On Hanukkah

Read excerpts from LUMINOUS ART: HANUKKAH MENORAHS OF THE JEWISH MUSEUM by Susan L. Braunstein (Yale University Press, 2004):

In the constellation of Jewish holidays, Hanukkah is a minor festival, a late institution, one that pales in importance beside such major observances as the Day of Atonement, Sukkot, and Passover. Yet such was the significance of the Hanukkah lamp that the sages of ancient times declared the lights holy; the famous medieval rabbi Moses Maimonides urged Jews to borrow money or sell their clothing to purchase oil for the lamp; and the Jews of eighteenth-century Frankfurt, Germany, considered it one of the three essential silver objects to be given as a wedding present. Today, the celebration of Hanukkah as a time of freedom and miracles still resonates among Jews, and the tradition of kindling the festival lights on a winter’s evening continues to have great attraction and meaning.


Hanukkah Lamp, Lvov (Lemberg), 1867-72; maker: BD; silver: cast, engraved and traced. The Jewish Museum, New York: Gift of Dr. Harry G. Friedman in memory of Adele Friedman, F 5119. Photo © The Jewish Museum. Photo by Richard Goodbody, Inc.

Over the centuries, the festival of Hanukkah took on different meanings for those who kindled their lamps each year. The first transformation took place in antiquity, when the explanation for celebrating an eight-day holiday shifted from events enacted by human hands, that is, the liberation and rededication of the Jerusalem Temple, to those divinely wrought, represented by the miracle of the jar of oil that burned for eight days. This change parallels the political status of Jews at the time and the major transformation that occurred in Judaism. The Romans, who ruled ancient Israel at that time, had destroyed the Jewish Temple and the sacrificial ritual that was the heart of Jewish religious observance. A new form of worship emerged that was based on the reading and study of the holy book, the Torah. Yet Jews never ceased longing for the restoration of the Temple and the redemption of Zion, and the lighting of the Hanukkah lamp became a reminder of this hoped-for event. …

Although it must have been difficult for the poorest Jews to observe the holiday, rabbinic sources were insistent that the holiday be celebrated if at all possible. The Babylonian Talmud indicates that on the Sabbath during Hanukkah, if one had enough oil for only one light at home, one should light the Sabbath lamp on Friday night since it is used to see with. However, if one had to choose between spending money on oil for the Hanukkah lamp and wine for sanctifying the Sabbath, one should buy the lamp oil. By the twelfth century, observing Hanukkah became even more important and Moses Maimonides urged that even the poorest Jews who receive charity should borrow funds or sell their clothing in order to be able to purchase oil for the lamp.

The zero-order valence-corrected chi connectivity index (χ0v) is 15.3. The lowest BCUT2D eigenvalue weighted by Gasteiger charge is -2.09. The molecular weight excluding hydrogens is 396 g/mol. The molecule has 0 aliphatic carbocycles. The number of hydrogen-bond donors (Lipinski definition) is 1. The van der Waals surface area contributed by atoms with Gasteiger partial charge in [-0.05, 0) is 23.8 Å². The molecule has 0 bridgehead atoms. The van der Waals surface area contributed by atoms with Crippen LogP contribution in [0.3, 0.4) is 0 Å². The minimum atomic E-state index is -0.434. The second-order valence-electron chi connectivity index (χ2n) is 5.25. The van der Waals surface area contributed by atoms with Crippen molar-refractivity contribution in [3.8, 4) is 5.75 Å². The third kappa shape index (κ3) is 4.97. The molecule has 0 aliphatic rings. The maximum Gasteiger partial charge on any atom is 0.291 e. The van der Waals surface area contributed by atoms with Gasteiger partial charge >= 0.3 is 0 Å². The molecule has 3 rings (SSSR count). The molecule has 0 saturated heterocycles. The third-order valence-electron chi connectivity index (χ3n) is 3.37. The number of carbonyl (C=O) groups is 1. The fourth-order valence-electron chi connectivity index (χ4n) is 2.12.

Read an excerpt about Hanukkah lights from THE BOOK OF CUSTOMS: A COMPLETE HANDBOOK FOR THE JEWISH YEAR by Scott-Martin Kosofsky (HarperSanFrancisco, 2004):

Is it the placing of the candles (or wicks in oil lamps) or the lighting of them that fulfills the mitzvah [commandment]? This was once the source of much debate until it was decided in favor of the lighting. Does one begin with all eight candles and reduce the number by one each day, as said Rabbi Shammai, or does one begin with one and add one each day, as said Rabbi Hillel? Today, we follow Hillel.


Hanukkah Lamp, London, 1950; maker: Frederick J. Kormis; copper alloy: cast and engraved. The Jewish Museum, New York: Gift of Karl Nathan, JM 22-50. Photo © The Jewish Museum. Photo by Richard Goodbody, Inc.

How long must the candles burn? At least one half hour is the legal opinion. What if a light goes out before the half hour, do we relight it? It is not required to do so, but it is considered a hiddur mitzvah, an “enhancement of the mitzvah,” if you do.

Do we light from left to right or the opposite? Some legal experts say that the last candle to be set should be the first ignited. The reason for this is that the last light signifies another day of miracle. Other authorities say that we should add the candles from left to right, but light them from right to left because this is the way that Hebrew is read. The second way is more common today. Do we say the blessings before the candle lighting or say one before and two after? Generally, we say them before. The blessings are as follows:

“Blessed are you, Lord our God, king of the universe, who has sanctified us with your commandments and commanded us to kindle the light of Hanukkah.”

“Blessed are you, Lord our God, king of the universe, who has performed miracles for our Fathers in olden times and in our times.”

And the Shehehiyanu, recited only on the first night:

“Blessed are you, Lord our God, king of the universe, who has given us life and sustained us and brought us to this happy season.”